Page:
Saturday, January 4, 2014

Hands of Tentmakers

On the very last day of my summer involvement with the First Oval Office Project, I took photographs of our remaining crew's hands and quizzed each of them about what they had noticed after three months of full-time sewing. As with so many other dimensions of this undertaking, witnessing how our bodies reacted to the work was a prime example of experimental archaeology in action. I now know, for instance, what it feels like to sit tailor fashion, cross-legged, for most of a work day, and how, by the end of many such days, I usually began to slouch to one side, perhaps the result of my back muscles giving out more on the left side of my scoliatic spine. I noticed how, in the midst of a long seam, I could almost drift off into a doze while still sewing. All of us observed changes in our hands brought on by regular, if not unremitting, hand-sewing.

I'm posting the photographs and notes below without much editing or commentary. I don't mean to fetishize craftspeople's hands. That's been done before and, I'll admit, sometimes with significant artistic accomplishment. In this case, I hope these photographs will be more intriguing and useful from a scholarly standpoint. I believe they may be of some interest to those seeking to understand historical labor, the history of the body, and the impact of a very specific type of physical activity on the human form. You can read more about the First Oval Office Project on this blog or the facebook page, and it almost goes without saying that our hands are not perfect doppelgangers of those of the tentmakers of 1777. After all, most of us grew up eating wholesome food and avoiding much manual labor. We generally enjoy a lifestyle that is remarkably kind to our hands compared to those of most past ages. But, at the very least, this data provides some hint of how hand-sewing affects the body and also of the many idiosyncrasies in technique that existed in our shop, as they certainly did in the shops of the Revolution.

Gwendolyn Basala (Right-Handed)
Gwendolyn has been sewing for over a decade, including professional work in theater and living history costuming. Although she developed calluses on her right hand in this previous, primarily machine-sewing work, it was only with this project that she noticed many pricks and minor calluses on her left hand, a result of regular contact with needle tips.

Mark Hutter (Right-Handed)
When Mark first started sewing years ago, he had carpal tunnel symptoms until he learned to relax the tension in his hands when sewing. Now, he notices a stronger pinch in his right thumb, index, and middle fingers than in his left. He has a permanent flat callus on the tip of his right index finger and a small ridge from writing and seating a thimble on his right middle finger. He keeps his thumb and index finger nails a bit longer for picking up pins and needles, and notices that when he's working regularly on a project, his nail growth speeds up significantly.

Brendan Menz (Left-Handed/Ambidextrous)
Brendan, who also works in leather and can sew with both hands, has calluses on his index and middle finger tips, as well as on the top tips of his thumbs. His index and middle fingers grew in thickness over the summer.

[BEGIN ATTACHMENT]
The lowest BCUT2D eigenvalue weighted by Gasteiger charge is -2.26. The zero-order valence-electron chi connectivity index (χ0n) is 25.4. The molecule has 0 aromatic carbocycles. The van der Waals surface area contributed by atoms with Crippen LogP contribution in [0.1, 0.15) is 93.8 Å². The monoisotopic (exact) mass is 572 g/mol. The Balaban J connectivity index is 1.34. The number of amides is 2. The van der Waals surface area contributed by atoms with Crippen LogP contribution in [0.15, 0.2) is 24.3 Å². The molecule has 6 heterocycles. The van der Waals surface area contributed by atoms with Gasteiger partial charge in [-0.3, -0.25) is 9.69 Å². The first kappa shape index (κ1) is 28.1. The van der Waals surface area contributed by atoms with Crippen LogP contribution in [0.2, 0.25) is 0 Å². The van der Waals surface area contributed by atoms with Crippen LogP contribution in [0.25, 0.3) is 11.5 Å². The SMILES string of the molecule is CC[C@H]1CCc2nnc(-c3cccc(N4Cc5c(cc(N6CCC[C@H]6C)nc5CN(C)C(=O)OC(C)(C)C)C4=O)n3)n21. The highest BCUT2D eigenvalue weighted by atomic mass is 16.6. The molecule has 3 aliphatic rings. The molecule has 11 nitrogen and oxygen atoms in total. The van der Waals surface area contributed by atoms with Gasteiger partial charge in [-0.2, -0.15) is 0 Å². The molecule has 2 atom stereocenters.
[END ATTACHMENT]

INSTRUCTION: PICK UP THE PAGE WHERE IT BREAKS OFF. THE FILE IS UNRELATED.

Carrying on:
Joseph Privott (Left-Handed)
Joseph, who works in many media, noticed a few old calluses returning this summer, including one on the tip of his left index finger, from rubbing against the needle, and pricks on his right thumb and forefinger. Like most of the crew, he does not typically wear a thimble, resulting in a small gouged pocket in his left middle finger. On this particular day, his hands were somewhat stained from blackberries and featured traditional tattoos

Tyler Putman (Right-Handed)
As for me, I noticed calluses developing on the thumb-side tips of my right index and middle fingers soon after the project began. Around the same time, I had some minor issues with wrist pain. You can see the distinctive green tarnish on my right middle finger from my brass thimble. Among other things, my right thumb and index finger are noticeably larger than those on my left hand, but it's hard to say whether this was a result of the sewing of this summer. I'll have to look closely in a year to see if they've atrophied at all. 

Michael Ramsey (Right-Handed)
Michael has previous sewing experience and noticed calluses on right thumb tip and right forefinger tip. His right middle finger has less of a callus since he began using a thimble in mid-summer. Michael noticed minor wrist issues and his feet falling asleep after sitting cross-legged for too long. As can be seen in the last photograph, Michael's right index finger ended up substantially larger than his left.

Nicole Rudolph (Right-Handed)
A shoemaker and seamstress, Nicole has a slice on her right thumb from her cordwaining work. She noticed that the inside of her right middle finger went numb after using the large shears repeatedly. She has calluses on her right middle finger, on her left index and middle fingers from repeated pricking, and on her right pinky finger from pulling thread. She found that tentmaking required less strength than shoemaking, but also noticed that both her arms had grown larger over the past six months. 

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